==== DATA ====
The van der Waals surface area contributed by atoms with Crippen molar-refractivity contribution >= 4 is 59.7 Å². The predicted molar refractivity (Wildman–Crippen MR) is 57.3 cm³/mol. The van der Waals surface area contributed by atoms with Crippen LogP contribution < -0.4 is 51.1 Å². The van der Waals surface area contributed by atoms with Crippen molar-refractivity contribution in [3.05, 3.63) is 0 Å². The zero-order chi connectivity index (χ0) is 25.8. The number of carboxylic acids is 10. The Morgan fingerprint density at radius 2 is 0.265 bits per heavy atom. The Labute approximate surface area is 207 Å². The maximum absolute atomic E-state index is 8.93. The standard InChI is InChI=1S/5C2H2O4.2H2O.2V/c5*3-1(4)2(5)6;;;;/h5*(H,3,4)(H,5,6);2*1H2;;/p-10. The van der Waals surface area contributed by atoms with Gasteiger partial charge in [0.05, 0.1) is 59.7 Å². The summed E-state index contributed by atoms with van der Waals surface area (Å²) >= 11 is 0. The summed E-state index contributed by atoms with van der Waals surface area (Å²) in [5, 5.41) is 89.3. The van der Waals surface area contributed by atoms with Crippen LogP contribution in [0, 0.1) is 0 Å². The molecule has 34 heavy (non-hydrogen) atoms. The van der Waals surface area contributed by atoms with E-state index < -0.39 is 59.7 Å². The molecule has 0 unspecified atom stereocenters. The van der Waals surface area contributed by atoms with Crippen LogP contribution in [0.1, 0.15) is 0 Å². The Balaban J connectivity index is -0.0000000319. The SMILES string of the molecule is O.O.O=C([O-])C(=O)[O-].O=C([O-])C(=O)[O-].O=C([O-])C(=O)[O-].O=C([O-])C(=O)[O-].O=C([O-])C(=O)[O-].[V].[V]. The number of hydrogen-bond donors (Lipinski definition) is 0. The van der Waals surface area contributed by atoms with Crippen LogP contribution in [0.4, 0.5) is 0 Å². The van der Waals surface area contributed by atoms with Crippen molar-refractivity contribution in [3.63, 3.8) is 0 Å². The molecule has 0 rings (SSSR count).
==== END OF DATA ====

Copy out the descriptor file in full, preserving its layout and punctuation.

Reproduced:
The van der Waals surface area contributed by atoms with Crippen molar-refractivity contribution >= 4 is 59.7 Å². The predicted molar refractivity (Wildman–Crippen MR) is 57.3 cm³/mol. The van der Waals surface area contributed by atoms with Crippen LogP contribution < -0.4 is 51.1 Å². The van der Waals surface area contributed by atoms with Crippen molar-refractivity contribution in [3.05, 3.63) is 0 Å². The zero-order chi connectivity index (χ0) is 25.8. The number of carboxylic acids is 10. The Morgan fingerprint density at radius 2 is 0.265 bits per heavy atom. The Labute approximate surface area is 207 Å². The maximum absolute atomic E-state index is 8.93. The standard InChI is InChI=1S/5C2H2O4.2H2O.2V/c5*3-1(4)2(5)6;;;;/h5*(H,3,4)(H,5,6);2*1H2;;/p-10. The van der Waals surface area contributed by atoms with Gasteiger partial charge in [0.05, 0.1) is 59.7 Å². The summed E-state index contributed by atoms with van der Waals surface area (Å²) >= 11 is 0. The summed E-state index contributed by atoms with van der Waals surface area (Å²) in [5, 5.41) is 89.3. The van der Waals surface area contributed by atoms with Crippen LogP contribution in [0, 0.1) is 0 Å². The molecule has 34 heavy (non-hydrogen) atoms. The van der Waals surface area contributed by atoms with E-state index < -0.39 is 59.7 Å². The molecule has 0 unspecified atom stereocenters. The van der Waals surface area contributed by atoms with Crippen LogP contribution in [0.1, 0.15) is 0 Å². The Balaban J connectivity index is -0.0000000319. The SMILES string of the molecule is O.O.O=C([O-])C(=O)[O-].O=C([O-])C(=O)[O-].O=C([O-])C(=O)[O-].O=C([O-])C(=O)[O-].O=C([O-])C(=O)[O-].[V].[V]. The number of hydrogen-bond donors (Lipinski definition) is 0. The van der Waals surface area contributed by atoms with Crippen LogP contribution in [0.4, 0.5) is 0 Å². The van der Waals surface area contributed by atoms with Crippen molar-refractivity contribution in [3.63, 3.8) is 0 Å². The molecule has 0 rings (SSSR count).